That can cause pet parents to stress about what kinds of foods they have around the house that their dog will eat.

Many human foods are off-limits to dogs with diabetes due to their high fat or high sugar content.

However, in a pinch, there are a handful of foods you can prepare or add to your dog’s food bowl.

Recommended human foods for picky diabetic dogs include:

  • Shredded cheese
  • Plain chicken
  • Fresh vegetables (broccoli, cauliflower, spinach, cucumber)
  • Plain beef
  • Low-fat fish
  • Eggs
  • Low-fat cottage cheese
  • Brown rice
  • Whole-grain barley

High protein and high fiber human food are probably safe for your dog to eat.

However, it is always a good idea to confer with your veterinarian before giving your diabetic dog any human food.

When Should You Feed a Dog With Diabetes?

Knowing when to feed your dog with diabetes is also important.

Canine diabetes requires you to be consistent with managing their diet, so as to help their bodies regulate and digest food.

Dogs cannot get an insulin dose on an empty stomach.

So, plan meals around the times of day they will get theirs.

Diabetic dogs should eat at least twice a day within a 12-hour window.

Will Your Dog Be Able To Stop Insulin if You Stick to a Diet?

Diabetes is not curable in dogs.

If your dog requires an insulin injection as part of the diagnosis, they will likely need them for the rest of their life.

Tips for Managing a Diabetic Dog’s Diet

Managing a diabetic dog’s diet can be summed up in the following tips:

in-content image showing a dog eating out of a bowl for diets for dogs with diabetes post on happypetsnow.com

Keep an Eye on What They Eat and How Much

Your dog is not going to understand what is happening to them.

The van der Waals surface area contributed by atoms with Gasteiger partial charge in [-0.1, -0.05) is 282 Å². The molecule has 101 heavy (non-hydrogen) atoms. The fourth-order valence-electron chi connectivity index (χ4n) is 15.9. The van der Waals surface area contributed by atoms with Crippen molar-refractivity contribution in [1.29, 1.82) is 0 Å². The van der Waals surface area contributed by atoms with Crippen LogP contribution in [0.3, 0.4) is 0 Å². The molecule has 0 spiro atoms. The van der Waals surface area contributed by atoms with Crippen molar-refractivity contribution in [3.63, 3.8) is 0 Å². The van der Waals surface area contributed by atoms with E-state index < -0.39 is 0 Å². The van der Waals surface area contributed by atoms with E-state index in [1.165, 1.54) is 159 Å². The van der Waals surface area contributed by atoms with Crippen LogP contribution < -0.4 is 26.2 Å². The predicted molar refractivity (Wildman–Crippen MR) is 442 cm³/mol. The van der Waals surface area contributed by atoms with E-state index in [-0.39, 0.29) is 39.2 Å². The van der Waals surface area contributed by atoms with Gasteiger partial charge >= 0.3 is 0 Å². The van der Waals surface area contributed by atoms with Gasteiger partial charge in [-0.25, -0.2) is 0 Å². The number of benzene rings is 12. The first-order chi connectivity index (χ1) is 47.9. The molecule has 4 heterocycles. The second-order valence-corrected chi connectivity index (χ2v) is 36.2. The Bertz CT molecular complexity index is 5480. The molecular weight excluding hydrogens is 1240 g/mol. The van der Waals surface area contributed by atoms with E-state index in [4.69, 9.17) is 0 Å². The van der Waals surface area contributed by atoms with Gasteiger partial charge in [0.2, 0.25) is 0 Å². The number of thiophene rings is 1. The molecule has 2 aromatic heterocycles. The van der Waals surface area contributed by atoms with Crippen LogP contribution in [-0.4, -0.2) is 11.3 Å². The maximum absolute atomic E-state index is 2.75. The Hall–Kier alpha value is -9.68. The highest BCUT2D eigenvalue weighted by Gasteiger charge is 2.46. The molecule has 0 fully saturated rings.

In that vein, be attentive to what they eat and how much they are consuming.

Otherwise, they could harm themselves through unhealthy habits.

Stick to a Schedule

Dog owners know how much a schedule is essential to a well-adjusted pet.

With that in mind, develop one for your dog’s diet.

Doing so will help their bodies digest food properly and keep your pup’s blood sugar level from spiking.

Balance With Exercise

Exercise is essential for good dog health while dealing with diabetes.

So, balance everything out with gentle exercises, like long walks.

Be Consistent

Dogs thrive on predictability.

Diabetes is challenged, but you can make this another source of reassuring stability through consistent management of the condition.

Consult the Vet

When it comes to your pet’s wellbeing, there is no better option than to exercise caution by consulting with your vet.

If you have any questions or concerns, reach out to them for advice.

The Takeaway

Although a diabetes diagnosis for your dog can feel overwhelming and scary, there is no need to panic.

There are many tools at your disposal that can help manage diabetes and ensure good dog health, from an insulin injection to a nutritious diet.

The best diets for dogs with diabetes are diets low in sugar, fat, and complex carbs.

A diet high in protein and fiber is the best way to get your pup the nutrients they need to live a long and happy life.

If you have any questions about managing dog diabetes, feel free to comment below.